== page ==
Princess Dashkova, May 1771

The Russia princess's autobiography was published posthumously as Memoirs of the princess Daschkaw (London 1840). Theodore Besterman reproduces the following passage in his critical edition of Voltaire's correspondence (

Also read the Letters pertaining to this visit, below.

I . . . shall therefore only speak of the different persons, of any celebrity, with whom I happened to be acquainted. The principal one was Voltaire.

The day after our arrival at Geneva, I sent to beg permission to call on him, accompanied by my friends. Although very unwell, he assured me of the pleasure he should have in seeing me, and that I was at liberty to bring whom I pleased.

On the appointed evening, Mrs. Hamilton, Lady Ryder, Mlle. Kamensky, my cousin Worontzov, and Mr. Campbell of Shawfield, went along with me to his house. The night before, he had lost some ounces of blood, and, though very ill, desired it should be kept a secret, that we might not be deterred from the projected visit.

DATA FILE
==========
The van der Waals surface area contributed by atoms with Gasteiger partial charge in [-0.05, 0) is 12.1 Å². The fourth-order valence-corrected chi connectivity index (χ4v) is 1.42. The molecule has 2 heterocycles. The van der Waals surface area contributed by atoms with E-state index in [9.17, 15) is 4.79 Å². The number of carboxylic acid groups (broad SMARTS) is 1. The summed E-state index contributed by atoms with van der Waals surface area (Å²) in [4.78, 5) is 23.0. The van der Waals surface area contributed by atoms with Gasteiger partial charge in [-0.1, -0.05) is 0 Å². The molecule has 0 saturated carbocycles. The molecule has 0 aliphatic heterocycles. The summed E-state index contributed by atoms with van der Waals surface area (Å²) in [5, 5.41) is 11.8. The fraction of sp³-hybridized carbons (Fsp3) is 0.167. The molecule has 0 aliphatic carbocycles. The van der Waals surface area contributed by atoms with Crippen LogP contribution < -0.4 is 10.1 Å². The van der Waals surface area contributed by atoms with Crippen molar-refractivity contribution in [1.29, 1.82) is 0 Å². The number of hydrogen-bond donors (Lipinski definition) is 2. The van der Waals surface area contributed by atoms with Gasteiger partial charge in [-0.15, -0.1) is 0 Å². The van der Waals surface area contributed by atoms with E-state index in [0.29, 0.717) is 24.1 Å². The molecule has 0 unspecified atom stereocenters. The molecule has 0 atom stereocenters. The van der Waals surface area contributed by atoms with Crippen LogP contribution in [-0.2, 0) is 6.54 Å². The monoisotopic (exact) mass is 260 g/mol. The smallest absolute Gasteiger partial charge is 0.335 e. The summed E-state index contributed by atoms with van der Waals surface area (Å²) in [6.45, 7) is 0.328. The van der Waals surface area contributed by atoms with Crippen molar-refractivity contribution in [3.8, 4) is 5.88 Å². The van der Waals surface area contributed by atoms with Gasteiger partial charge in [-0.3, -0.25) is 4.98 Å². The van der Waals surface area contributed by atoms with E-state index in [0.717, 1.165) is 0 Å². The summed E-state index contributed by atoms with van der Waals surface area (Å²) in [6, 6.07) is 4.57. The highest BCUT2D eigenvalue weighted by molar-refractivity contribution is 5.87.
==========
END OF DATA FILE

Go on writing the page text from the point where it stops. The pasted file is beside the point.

On entering his room, we found him Iying back in a great chair, weak, and apparently in pain. I went up to him, and half-upbraidingly insisted that in his present situation our visit must be considered an intrusion, and that the most flattering proof I could receive of his esteem was to be thought capable of appreciating the value of his health so far as to have suspended for some days the pleasure of his society.

He disconcerted me excessively by raising up his arm in a theatrical manner, and with a tone of astonishment, exclaiming, "What is this I hear? even her very voice is the voice of an angel!"

As I came only to admire him, to be flattered so extravagantly was certainly the last thing in my thoughts,--which I believe I told him. A few compliments followed, and then we talked about the Empress of Russia.

After making a pretty long visit, when I proposed returning home he earnestly requested us to go to his niece Madame Denists apartment, where he hoped we would indulge him with our company at supper. We agreed, and were not long with Madame Denis before we were joined by her uncle.